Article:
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I am using Warmly Yours infloor electric heating cables, as well as Mysa thermostats.

On the same 240v circuit, I have a bathroom (tile) and a kids bedroom (solid hardwood floor). Ohms we’re tested before, during and after installation (before final hookup of Mysa thermostat.) a circuit check was in place and never went off for either system. The two infloor electric heating systems, while on the same circuit back to my electric panel, are separate cables / thermisters / thermostats.

The Mysa thermostat reports that both are working just fine.

The tile bathroom one, however, you can feel the heat on your feet. That is comprised of the Warmly Yours cable in LevelQuick self-leveling, Hardybacker on that and then the tile. Works perfectly.

The hardwood however, which is the cable in self-leveling between furring strips, and then the hardwood directly on top of that. You just don’t really feel the heat in the wood there though, at all.

So the question is, would this be normal? Is wood just better at dispersing / spreading out the heat than tile?

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  • Just for fun. What is under the heater in the hardwood floor room
    – Traveler
    Jun 8, 2022 at 5:09
  • Had water pipes under wood to heat a floor - commercial setting and worked well. Design for the conditions, also water in pipes never exceeded 35 deg C.
    – Solar Mike
    Jun 8, 2022 at 6:18
  • @Ruskes 5 / 8" T&G OSB, and no insulation in the joists (both of these rooms are on the second floor.)
    – Nathan
    Jun 8, 2022 at 15:16
  • ideally a room's air and floor would be the same temp. if the floor is warmer, your room is losing heat somewhere. you also describe human factors of perception; a 50F evening is brisk, a 50F pond is deadly because water conducts heat so much better than air.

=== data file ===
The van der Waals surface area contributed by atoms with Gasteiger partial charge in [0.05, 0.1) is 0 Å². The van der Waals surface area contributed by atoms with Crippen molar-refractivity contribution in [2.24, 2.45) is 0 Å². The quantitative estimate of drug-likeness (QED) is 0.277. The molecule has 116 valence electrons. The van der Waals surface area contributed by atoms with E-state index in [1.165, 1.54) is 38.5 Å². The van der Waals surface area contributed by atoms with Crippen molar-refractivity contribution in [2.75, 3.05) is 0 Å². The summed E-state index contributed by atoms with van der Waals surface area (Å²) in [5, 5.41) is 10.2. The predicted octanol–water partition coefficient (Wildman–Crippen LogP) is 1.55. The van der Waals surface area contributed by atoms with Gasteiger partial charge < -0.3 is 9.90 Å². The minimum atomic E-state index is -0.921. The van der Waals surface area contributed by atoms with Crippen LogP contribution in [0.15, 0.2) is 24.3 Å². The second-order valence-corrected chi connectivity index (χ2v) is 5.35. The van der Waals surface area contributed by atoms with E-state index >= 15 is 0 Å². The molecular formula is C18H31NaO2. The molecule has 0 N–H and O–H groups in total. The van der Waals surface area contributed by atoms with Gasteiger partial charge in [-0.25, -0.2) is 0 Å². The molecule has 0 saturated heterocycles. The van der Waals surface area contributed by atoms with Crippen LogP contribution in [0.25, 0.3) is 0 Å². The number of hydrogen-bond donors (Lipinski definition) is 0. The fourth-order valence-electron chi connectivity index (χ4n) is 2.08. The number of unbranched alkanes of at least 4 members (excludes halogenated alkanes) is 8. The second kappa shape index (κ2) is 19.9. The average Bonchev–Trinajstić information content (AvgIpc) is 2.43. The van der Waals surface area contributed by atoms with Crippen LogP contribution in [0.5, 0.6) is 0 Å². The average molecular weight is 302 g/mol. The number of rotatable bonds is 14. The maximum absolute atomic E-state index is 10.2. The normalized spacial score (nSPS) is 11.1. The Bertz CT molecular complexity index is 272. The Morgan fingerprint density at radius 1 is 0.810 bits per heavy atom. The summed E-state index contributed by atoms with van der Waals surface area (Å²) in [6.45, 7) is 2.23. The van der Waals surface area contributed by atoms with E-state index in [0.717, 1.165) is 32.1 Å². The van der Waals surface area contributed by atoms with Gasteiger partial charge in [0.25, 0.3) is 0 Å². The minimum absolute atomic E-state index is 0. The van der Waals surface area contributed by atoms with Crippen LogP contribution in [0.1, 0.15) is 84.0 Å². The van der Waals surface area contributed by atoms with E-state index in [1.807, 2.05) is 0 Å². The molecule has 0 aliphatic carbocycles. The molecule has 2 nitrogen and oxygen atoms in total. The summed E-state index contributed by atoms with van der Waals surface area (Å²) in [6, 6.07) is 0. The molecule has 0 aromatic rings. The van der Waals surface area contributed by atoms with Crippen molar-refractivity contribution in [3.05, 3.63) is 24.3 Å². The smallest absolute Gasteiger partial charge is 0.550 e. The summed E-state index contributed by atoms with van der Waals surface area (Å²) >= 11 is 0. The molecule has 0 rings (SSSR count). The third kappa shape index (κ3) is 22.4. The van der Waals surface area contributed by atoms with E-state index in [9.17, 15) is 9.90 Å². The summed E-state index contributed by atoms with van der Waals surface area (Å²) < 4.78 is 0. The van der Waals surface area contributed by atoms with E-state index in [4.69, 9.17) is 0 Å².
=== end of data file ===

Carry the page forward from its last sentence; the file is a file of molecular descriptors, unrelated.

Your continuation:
– dandavis
    Jun 9, 2022 at 1:26
  • Someone should have told you that before spending money on installing heaters under hardwood floors.
    – Traveler
    Jun 9, 2022 at 1:29

3 Answers 3

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Tile will always be a better conductor of in floor heating than wood. The more important question is: "are both rooms getting to desired set-point?" If so, you don't have a problem.

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  • How do you know that ?
    – Traveler
    Jun 9, 2022 at 1:24
  • @Ruskes personal experience. Jun 9, 2022 at 4:00
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The floor feeling warm is actually a sign your room isn't well insulated:

The underfloor heating has to compensate for heat losses. These depend on the quality of your insulation. The worse your insulation is, the more your thermostat will have to crank up the power, and that makes the floor feel warmer. If your insulation is good, it will maintain the desired temperature while feeling barely warm.

If the underfloor heating manages to keep the temperature at the desired setpoint and the floor doesn't feel warm, it just means your insulation is good enough.

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  • Interesting. Both of these rooms are on a second floor. There is no insulation in the joists below them. The bedroom with wood flooring has two 2x6 exterior walls, the bathroom with tile has about 5 ½' of exterior 2x6 exterior wall, and then some fire & sound insulation in its walls. In general, this is a brand new home with impeccable insulation (think dozens of bottles of caulk, 2x6 walls fully insulated to R-23, R-38 in the ceiling.)
    – Nathan
    Jun 8, 2022 at 15:09
  • Yeah your good insulation explains it I guess. And perhaps the thermostat is set to a higher temperature in the bathroom too!
    – bobflux
    Jun 8, 2022 at 15:44
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Knowing the Thermal conductivity of materials:

Porcelain (tiles) 1.5 W/(m.K)

Oak wood 0.17 W/(m.K) (10 times less heat conductive)

Comparison to insulators (acting as heat barriers)

Fiberglass 0.048 W/(m.K)

Polyurethane foam 0.024 W/(m.K)

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